Head and Shoulders
A classic bearish reversal pattern, let’s see how well it has performed.
The following data is based on 2,800 trades
- How often has it failed, exceeding trading costs? It has failed 19% of the time, again, quite low.
- What’s the average decline? The average decline isn’t that great, but it’s 19%.
- What’s the pullback rate? 68% is quite high, so expect rallies back to the breakout from the neckline.
- How often does it meet its traditional target price? At least it hits its target around 51% of the time based on historical data.
Pennants can go either way, up or down. So, we’ll include both upside and downside breakout data.
The following data is based on700 to 900 trades
- How often has it failed up/down, exceeding trading costs? The numbers are 54% (up) and 56% (down).
- What’s the rise/average decline? 7% up (not much) and 6% down (even less).
- What’s the pullback rate? 57% up and 63% down, meaning expect frequent pullbacks and potential re-entry opportunities.
- How often does it meet its traditional target price? 34% up and 30% down; not a great probability in terms of historical performance.
Cup and Handle
The classic IBD William O’Neil pattern. Of course, his version is fundamentally driven. Not the case for most short-term futures traders.
The following data is based on 912 trades
- How often has it failed, exceeding trading costs? The failure rate here is impressive, a mere 5%, making this pattern fairly reliable (especially if fundamentals agree).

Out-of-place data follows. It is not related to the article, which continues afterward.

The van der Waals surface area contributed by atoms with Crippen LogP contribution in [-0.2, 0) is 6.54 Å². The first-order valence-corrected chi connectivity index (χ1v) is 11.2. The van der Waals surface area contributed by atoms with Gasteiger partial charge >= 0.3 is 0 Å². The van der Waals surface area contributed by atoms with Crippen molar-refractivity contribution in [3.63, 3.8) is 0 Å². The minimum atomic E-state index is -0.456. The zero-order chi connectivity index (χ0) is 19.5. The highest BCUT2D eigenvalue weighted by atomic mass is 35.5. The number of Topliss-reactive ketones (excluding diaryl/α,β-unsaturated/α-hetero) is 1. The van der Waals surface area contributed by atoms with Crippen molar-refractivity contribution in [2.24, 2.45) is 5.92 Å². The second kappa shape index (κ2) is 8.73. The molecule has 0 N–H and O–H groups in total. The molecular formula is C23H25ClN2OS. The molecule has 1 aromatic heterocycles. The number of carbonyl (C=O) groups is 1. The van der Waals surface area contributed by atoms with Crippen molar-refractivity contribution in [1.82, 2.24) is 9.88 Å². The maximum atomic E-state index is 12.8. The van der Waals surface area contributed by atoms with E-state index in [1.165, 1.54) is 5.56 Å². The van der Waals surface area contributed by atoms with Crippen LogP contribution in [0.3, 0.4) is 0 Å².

- What’s the average rise? The average rise is also high, at 52%.
- What’s the pullback rate? However, it does tend to pull back 62% of the time, sometimes disrupting the pattern formation.
- How often does it meet its traditional target price? The good news, however, is that it reaches its price target 62% of the time, fairly high, considering the other patterns we covered above.
There are many triangle formations but in the last piece, we covered symmetrical triangles, which is a neutral pattern (it can go up or down).
The following data is based on over 1,000 trades
- How often has it failed up/down, exceeding trading costs? Upward, it fails 25% of the time; downward, it fails 37% of the time (making the upside more favorable).
- What’s the average rise/decline? Again, the upside is favored with a rise of 34% and a decline of only 12%.
- What’s the pullback up/down rate? Very similar, it pulls back from the upside 62% of the time and from the downside 65% of the time.
- How often does it meet its traditional target price up/down? The upside is favorable, meeting its target 58%; downside only 36%.
The following data is based on hundreds of trades
- How often has it failed up/down, exceeding trading costs? Upside failure is 10%, and downside failure is 8%.
- What’s the average rise/decline? It rises 10% on average; for “shorts” it falls 8% on average.
- What’s the pullback rate? Pullbacks on a bullish bias occur 53% of the time; pullbacks on a bearish bias rallies back 60% of the time.